Tumor cells (3 × 106) were injected subcutaneously into the lateral flanks of mice and allowed to develop for 10–15 days. The tumor-bearing mice were randomized into groups and began treatment when the average tumor volume reached 100–150 mm3. The mice with colon cancer xenografts were treated with etoposide, MRS 2578, or their combination, given intraperitoneally, at the indicated dose or with IR. For the combination treatment, both drugs were given concurrently. During treatment, the tumor volume (V) was measured with a Vernier caliper 2–3 times per week and calculated with the formula V = (L × W2)/2, where L is the length and W is the width, as previously described (Li et al., 2013). The volumes of the tumors treated with the vehicle control or the compounds were compared, and the p values were determined with a two-tailed Student’s t test. At the completion of the study, the mice were killed and necropsied, and the tumor tissues were removed for further analysis.
All statistical analyses were performed with GraphPad Prism version 6.0 (GraphPad Software, La Jolla, CA, USA). Two-tailed Student’s t test, two-way ANOVA, or one-way ANOVA with Dunnett’s multiple comparisons test was used to compare the statistical differences between the relevant groups. The synergistic effect in the animal study was analyzed with two-way ANOVA. A p value < 0.05 was considered statistically significant. The half maximal inhibitory concentration (IC50) values were calculated with GraphPad Prism version 6.0. For all in vivo experiments, we used the GraphPad Prism software (ANOVA/Mann–Whitney test) to calculate the statistical significance of differences.
Microarray data were submitted to the NCBI Gene Expression Omnibus under accession number GSE93625.
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Xuetao CaoReviewing Editor; Zhejiang University School of Medicine, China
In the interests of transparency, eLife includes the editorial decision letter and accompanying author responses. A lightly edited version of the letter sent to the authors after peer review is shown, indicating the most substantive concerns; minor comments are not usually included.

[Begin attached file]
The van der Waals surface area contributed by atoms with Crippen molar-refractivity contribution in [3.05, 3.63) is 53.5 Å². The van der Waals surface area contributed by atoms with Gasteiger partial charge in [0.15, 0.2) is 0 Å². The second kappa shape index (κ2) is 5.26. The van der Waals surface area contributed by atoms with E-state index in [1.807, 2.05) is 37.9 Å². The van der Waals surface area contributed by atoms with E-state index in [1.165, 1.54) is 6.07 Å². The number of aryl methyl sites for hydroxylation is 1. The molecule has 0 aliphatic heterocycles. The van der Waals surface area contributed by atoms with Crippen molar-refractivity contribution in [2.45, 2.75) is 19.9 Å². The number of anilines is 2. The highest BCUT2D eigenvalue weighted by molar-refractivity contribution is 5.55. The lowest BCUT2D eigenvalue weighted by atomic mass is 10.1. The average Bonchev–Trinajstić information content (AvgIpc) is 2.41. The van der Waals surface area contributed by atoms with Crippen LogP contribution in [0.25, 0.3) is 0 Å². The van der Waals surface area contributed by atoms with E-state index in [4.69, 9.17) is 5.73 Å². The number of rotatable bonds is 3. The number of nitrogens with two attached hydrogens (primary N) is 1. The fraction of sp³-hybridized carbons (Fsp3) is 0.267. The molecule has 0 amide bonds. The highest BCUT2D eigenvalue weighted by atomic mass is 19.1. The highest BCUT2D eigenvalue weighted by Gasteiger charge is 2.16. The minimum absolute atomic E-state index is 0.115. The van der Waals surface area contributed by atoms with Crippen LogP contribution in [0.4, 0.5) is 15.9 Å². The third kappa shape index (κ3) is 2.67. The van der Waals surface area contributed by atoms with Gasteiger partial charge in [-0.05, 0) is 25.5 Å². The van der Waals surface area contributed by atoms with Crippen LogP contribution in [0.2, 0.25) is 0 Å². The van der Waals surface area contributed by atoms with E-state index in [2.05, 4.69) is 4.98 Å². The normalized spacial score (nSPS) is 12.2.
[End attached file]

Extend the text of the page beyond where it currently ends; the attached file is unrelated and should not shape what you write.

Thank you for submitting your article "Blockade of the LRP16-PKR-NF-κB signaling axis sensitizes tumor cells to DNA-damaging cytotoxic therapy" for consideration by eLife. Your article has been reviewed by three peer reviewers, and the evaluation has been overseen by a Reviewing Editor and Kevin Struhl as the Senior Editor. The following individual involved in review of your submission has agreed to reveal his identity: Qinong Ye (Reviewer #3).
The reviewers have discussed the reviews with one another and the Reviewing Editor has drafted this decision to help you prepare a revised submission.
The reviewers find that the paper describes the oncogenic role of LRP16 in prolonging the PAR-dependent NF-κB activation, thus proposing LRP16 as a potential therapeutic target in colorectal cancer (CRC). The authors identified a small molecule MRS2578 to strikingly abrogate the binding of LRP16 to PKR and IKKβ, thus inhibiting the oncogenic role of LRP16. The authors demonstrated that the combination of etoposide and MRS2578 (LRP16 inhibition) exhibits synergistic tumor cytotoxicity in CRC xenograft models. These data provide a new therapeutic strategy that sensitizes CRC cells to DNA damaging agent via targeting LRP16.
The reviewers raise a number of concerns that must be adequately addressed before the paper can be accepted.
1) The authors should increase the number of cases in the cohort of CRC patients to produce more convincing numbers.
2) The authors need to address whether PARP inhibitors (e.g. PJ-34 or 3-AB) for PAR inhibition cloud blunt the protective effects of LRP16 on CRC cell viability.
3) The biological function of LRP16 mutants (D160A or I161A) on CRC cells should be performed and then further confirm NF-κB activation mediated by LRP16 plays crucial roles in tumor cells resistance to DNA damage therapies.
4) Determination of LRP16 levels, p65 phosphorylation and XIAP in some representative colorectal carcinoma tissues and adjacent normal colon tissues by Western blots are needed to further support their conclusions. Alternatively, the specificity of the antibodies used may be confirmed.
5) The authors should further analyze whether LRP16 might similarly regulate NF-κB pathway at the transcriptional level under the same condition (e.g. κb-Luc activity).